I liked the bigger TK grill better here, compared with the smaller ships.  There is a nice bar, and it is also a pleasant open area.  It would have been quieter too but for a loud and inebriated American group of eight.


Food was ok.

The Dover sole was disappointing this time ( I liked it on previous trips) , but the steak DH had was fine. It was also nice to see premium wines offered by the glass, with Corovin extraction.


The suite is fine, and has enough room for our hoarded travel stuff.  It is nice to see both a rinsing hose and a sturdy grab bar in the tub. There are adequate chargers. So far, the stewardess has been responsive to requests.

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DAY 2, Monday March 9

Our Batesmans Bay excursions  were cancelled due to swells so could not tender, and had an early sea day.

Talks on sharks and eggs were offered.  The one on eggs, done by an ornithologist, was very interesting and included a picture  of a 67 year old albatross laying an egg, which she has done annually since age 5.  She looked pretty good too, still fluffy feathered, (so perhaps some ladies in the audience around that age were a bit envious?)


Apparently there is a clown egg museum somewhere, with clown facial expressions drawn on the eggs.


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Lunch in the calm MDR, a porcetta special, was wonderful, but dinner not so much.  Understaffing is a problem.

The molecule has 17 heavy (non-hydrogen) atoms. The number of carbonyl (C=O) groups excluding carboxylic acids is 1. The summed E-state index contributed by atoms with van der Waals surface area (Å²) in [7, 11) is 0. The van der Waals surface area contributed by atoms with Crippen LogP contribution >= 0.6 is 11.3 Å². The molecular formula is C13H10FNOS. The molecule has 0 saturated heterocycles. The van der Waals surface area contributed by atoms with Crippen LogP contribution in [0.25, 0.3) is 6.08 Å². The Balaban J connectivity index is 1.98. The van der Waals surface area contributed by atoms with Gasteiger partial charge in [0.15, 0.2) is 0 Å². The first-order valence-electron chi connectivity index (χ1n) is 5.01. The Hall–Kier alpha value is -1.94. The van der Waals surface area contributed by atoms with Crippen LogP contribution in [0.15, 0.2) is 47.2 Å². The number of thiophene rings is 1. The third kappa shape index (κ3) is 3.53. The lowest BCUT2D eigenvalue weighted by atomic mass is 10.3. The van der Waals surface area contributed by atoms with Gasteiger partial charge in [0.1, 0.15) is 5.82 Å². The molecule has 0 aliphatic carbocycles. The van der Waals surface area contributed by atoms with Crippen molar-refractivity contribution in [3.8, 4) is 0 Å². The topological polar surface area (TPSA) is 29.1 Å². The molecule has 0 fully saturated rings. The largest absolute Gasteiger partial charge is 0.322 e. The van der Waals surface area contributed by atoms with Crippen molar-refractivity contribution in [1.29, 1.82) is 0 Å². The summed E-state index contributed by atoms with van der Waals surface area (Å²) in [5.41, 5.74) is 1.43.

We were ignored for 20 minutes after we were seated before we could order anything.  My dish that was supposed to be “pork goulash” was a flavourless desiccated hard series of lumps with tomato sauce and what tasted like a few random charred embers tossed in.  I have had better food and service at basic diners. 


My spirits rose, however, during the evening show.

Beautiful, energetic and talented Australian piano  virtuoso Van Ahn Nguyen, wearing a fluffy long white draping dress in which she resembled a swan ( despite the four inch heels) put on a stunning performance.  We had seen her a few years ago on an SS cruise and she remains as impressive as before.

Bravo to SB for bringing her on to allow us to enjoy her playing.

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Artlee, no worries.  We always figure out how to make the best of minor irritations, if the overall experience is good, and so far it is ( if we have Coronavirus quarantine surprises, that will be something else . . . ) ! 

I am a SB fan ( also a Hapag Lloyd lover) but not a cheerleader, and in my blogs I like to report both good and bad so that assuming there is still a cruise industry in the future, people have a lot of information to help them decide which line or ship they prefer. Other blogs and trip reports have similarly helped me plan my travels.


Today is DAY THREE, a sea day again,

and I am enjoying just lying around in the gently rocking bed and gazing at the sea on a beautiful day as we head for Hobart. I always sleep well on cruises, more so than in vacation hotels.